The Impact of Consumerist Culture of Corporate Capitalist Countries: Undermined Individual Subjective Wellbeing

July 8th, 2020

The phrase “Work Buy Consume Die” precisely reflects the quintessence of capitalist economies. Since Capitalism emerged in the 17th century, it has become the most common economic system in the world. However, capitalist economies, which rely on purchasing “excessive things to ramp up demands in order to meet the high production of goods”, often flourish at the expense of the “fundamental human quest” for a meaningful life and wellbeing, according to Clark University professors Halina Brown and Philip Vergragt (Brown & Vergragt). By advocating that buying freely is a way of treating oneself with what one deserves, the government has pumped citizens’ desire for material products. This extreme ideology of consumerism of associating “quality of life” with “owning and accumulating more things” is especially prevalent in countries that embrace “American corporate capitalism” (Power), which, according to psychologist Shalom Schwartz, “encourages materialism more than other forms of capitalism” (Azar). It may seem counterintuitive that the higher income for some and access to leisure fail to improve individual subjective well-being, which comprises two factors: life-satisfaction and happiness. However, the verity is that consumerism fosters the addiction to economic growth and material gain, which undermines individual subjective well-being as it exacerbates social alienation and disparity.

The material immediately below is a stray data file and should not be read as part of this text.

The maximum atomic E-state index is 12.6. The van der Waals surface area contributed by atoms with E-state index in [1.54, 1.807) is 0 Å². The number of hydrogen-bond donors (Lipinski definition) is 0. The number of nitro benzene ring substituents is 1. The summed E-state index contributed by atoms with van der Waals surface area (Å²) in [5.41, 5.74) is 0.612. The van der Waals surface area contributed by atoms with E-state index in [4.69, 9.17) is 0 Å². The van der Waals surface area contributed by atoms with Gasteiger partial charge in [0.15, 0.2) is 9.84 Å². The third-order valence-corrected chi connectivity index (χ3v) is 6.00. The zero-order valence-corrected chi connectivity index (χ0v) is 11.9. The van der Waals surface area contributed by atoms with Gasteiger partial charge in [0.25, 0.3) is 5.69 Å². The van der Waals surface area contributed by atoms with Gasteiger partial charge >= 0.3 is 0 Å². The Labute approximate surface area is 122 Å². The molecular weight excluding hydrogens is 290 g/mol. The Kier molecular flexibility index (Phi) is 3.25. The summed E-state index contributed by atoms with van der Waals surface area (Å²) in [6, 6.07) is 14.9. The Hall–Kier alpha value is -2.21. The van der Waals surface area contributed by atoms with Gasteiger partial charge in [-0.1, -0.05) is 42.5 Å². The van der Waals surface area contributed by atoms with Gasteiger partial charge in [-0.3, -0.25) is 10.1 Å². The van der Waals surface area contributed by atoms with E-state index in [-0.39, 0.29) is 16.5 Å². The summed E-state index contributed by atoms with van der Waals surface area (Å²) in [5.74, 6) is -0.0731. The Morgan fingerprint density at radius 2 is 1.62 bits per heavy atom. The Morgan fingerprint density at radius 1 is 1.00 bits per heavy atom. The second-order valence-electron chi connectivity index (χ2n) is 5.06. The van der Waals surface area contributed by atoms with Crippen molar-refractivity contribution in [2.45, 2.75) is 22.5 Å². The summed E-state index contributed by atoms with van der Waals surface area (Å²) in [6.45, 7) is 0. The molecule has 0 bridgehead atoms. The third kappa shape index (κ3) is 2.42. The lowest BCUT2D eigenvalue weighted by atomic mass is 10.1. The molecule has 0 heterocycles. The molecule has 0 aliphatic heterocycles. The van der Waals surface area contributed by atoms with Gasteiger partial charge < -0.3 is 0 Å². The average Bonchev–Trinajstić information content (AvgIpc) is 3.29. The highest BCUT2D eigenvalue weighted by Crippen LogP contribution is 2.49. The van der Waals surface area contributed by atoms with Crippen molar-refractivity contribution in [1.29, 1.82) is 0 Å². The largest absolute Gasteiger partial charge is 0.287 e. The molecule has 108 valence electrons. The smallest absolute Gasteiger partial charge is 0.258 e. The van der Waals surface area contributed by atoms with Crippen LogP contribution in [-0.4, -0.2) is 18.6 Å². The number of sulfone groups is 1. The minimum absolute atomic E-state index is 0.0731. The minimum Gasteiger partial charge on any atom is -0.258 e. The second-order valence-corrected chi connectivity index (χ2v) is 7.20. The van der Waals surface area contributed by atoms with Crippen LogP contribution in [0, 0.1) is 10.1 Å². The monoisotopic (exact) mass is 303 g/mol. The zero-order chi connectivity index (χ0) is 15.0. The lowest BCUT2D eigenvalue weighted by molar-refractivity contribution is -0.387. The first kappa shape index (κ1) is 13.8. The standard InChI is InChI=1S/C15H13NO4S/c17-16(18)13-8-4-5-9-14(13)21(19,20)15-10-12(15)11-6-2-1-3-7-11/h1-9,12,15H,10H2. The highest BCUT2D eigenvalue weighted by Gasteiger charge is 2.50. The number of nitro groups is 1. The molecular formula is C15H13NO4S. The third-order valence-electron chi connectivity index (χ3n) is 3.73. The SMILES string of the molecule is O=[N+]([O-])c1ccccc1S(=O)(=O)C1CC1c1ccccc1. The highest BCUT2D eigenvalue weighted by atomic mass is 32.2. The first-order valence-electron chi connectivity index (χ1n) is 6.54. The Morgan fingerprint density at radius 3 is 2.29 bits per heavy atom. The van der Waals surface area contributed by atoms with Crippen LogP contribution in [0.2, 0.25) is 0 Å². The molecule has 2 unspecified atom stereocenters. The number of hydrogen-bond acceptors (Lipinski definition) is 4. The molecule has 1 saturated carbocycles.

It has long been established that social ties play crucial roles in humans’ lives and contribute to wellbeing. Nevertheless, this critical component has been gradually ousted by individualism associated with an imaginary identity that bases on the consumption of goods. In corporate capitalism, “an active and self-directed way of life is expected from the individual”, which “accelerates individualism” and “causes the undermining of traditional institutions” (Sointu). Today, mounting individualistic values are driving people to lose their community ties, which in turn bereave our source of happiness from real social interactions. As Yuval Noah Harari, a historian and philosopher who obtained his Ph.D. from Oxford University, reasons in his bestselling book Sapiens: A brief history of Humankind, the true happiness created by intrinsic relationships with other human beings are replaced by imaginary identity fostered by consumeristic standards (363). He explains this idea with a fathomable example: Madonna fans that purchase Madonna-related products constitute a consumer tribe, in which they identify themselves by shopping (Harari, 363). This identity is uncertain and imaginary since it only exists in humans’ collective imagination, just as a currency that will become useless when people do not associate it with monetary values. People that live in such imaginative communities no longer pursue actual relationships and social interactions with others; instead, they are preoccupied with the unsustainable pursuit of materials. The happiness they experience when getting the CD recently came out or obtaining the concert tickets of the front roll is limited and brief, because it depends on “external stimuli”, as the 14th Dalai Lama suggests (Bstan-ʼdzin-rgya-mtsho). Thus, in order to maintain and enhance this fleeting joy, people consume endlessly to occupy their vacuous and insatiable desire that was once filled with “love, compassion, and generosity” toward the surrounding community (Bstan-ʼdzin-rgya-mtsho). This omnipresent phenomenon of establishing identity based on consumption habits and interest inevitably leads to many social issues, including social alienation, which causes a lower level of subjective wellbeing.